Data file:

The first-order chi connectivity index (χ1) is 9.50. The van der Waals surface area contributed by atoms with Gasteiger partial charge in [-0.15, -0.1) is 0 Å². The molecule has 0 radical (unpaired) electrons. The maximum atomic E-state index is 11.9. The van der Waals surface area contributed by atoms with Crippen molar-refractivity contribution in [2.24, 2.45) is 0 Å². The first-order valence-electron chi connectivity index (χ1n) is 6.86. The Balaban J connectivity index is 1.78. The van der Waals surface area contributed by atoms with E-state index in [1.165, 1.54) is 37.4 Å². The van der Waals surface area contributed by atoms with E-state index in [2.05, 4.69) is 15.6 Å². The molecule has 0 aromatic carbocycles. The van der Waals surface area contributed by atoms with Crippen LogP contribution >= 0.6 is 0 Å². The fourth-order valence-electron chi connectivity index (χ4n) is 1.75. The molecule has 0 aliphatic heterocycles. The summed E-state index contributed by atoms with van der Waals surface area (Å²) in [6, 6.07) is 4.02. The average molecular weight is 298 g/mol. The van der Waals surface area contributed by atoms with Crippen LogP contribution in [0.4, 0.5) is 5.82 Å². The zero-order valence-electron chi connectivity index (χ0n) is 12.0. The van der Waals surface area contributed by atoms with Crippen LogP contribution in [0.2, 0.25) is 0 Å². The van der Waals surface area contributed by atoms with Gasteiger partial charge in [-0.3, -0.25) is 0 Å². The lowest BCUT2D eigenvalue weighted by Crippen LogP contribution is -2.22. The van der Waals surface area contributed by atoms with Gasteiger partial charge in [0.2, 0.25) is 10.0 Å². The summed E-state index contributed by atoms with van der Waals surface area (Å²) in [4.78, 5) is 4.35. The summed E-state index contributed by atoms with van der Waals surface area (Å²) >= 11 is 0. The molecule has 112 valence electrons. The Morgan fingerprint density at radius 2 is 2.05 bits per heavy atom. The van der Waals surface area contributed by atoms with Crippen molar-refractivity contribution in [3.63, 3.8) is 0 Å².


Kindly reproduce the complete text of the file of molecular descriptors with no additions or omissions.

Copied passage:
The first-order chi connectivity index (χ1) is 9.50. The van der Waals surface area contributed by atoms with Gasteiger partial charge in [-0.15, -0.1) is 0 Å². The molecule has 0 radical (unpaired) electrons. The maximum atomic E-state index is 11.9. The van der Waals surface area contributed by atoms with Crippen molar-refractivity contribution in [2.24, 2.45) is 0 Å². The first-order valence-electron chi connectivity index (χ1n) is 6.86. The Balaban J connectivity index is 1.78. The van der Waals surface area contributed by atoms with E-state index in [1.165, 1.54) is 37.4 Å². The van der Waals surface area contributed by atoms with E-state index in [2.05, 4.69) is 15.6 Å². The molecule has 0 aromatic carbocycles. The van der Waals surface area contributed by atoms with Crippen LogP contribution >= 0.6 is 0 Å². The fourth-order valence-electron chi connectivity index (χ4n) is 1.75. The molecule has 0 aliphatic heterocycles. The summed E-state index contributed by atoms with van der Waals surface area (Å²) in [6, 6.07) is 4.02. The average molecular weight is 298 g/mol. The van der Waals surface area contributed by atoms with Crippen LogP contribution in [0.4, 0.5) is 5.82 Å². The zero-order valence-electron chi connectivity index (χ0n) is 12.0. The van der Waals surface area contributed by atoms with Crippen LogP contribution in [0.2, 0.25) is 0 Å². The van der Waals surface area contributed by atoms with Gasteiger partial charge in [-0.3, -0.25) is 0 Å². The lowest BCUT2D eigenvalue weighted by Crippen LogP contribution is -2.22. The van der Waals surface area contributed by atoms with Gasteiger partial charge in [0.2, 0.25) is 10.0 Å². The summed E-state index contributed by atoms with van der Waals surface area (Å²) in [4.78, 5) is 4.35. The summed E-state index contributed by atoms with van der Waals surface area (Å²) >= 11 is 0. The molecule has 112 valence electrons. The Morgan fingerprint density at radius 2 is 2.05 bits per heavy atom. The van der Waals surface area contributed by atoms with Crippen molar-refractivity contribution in [3.63, 3.8) is 0 Å².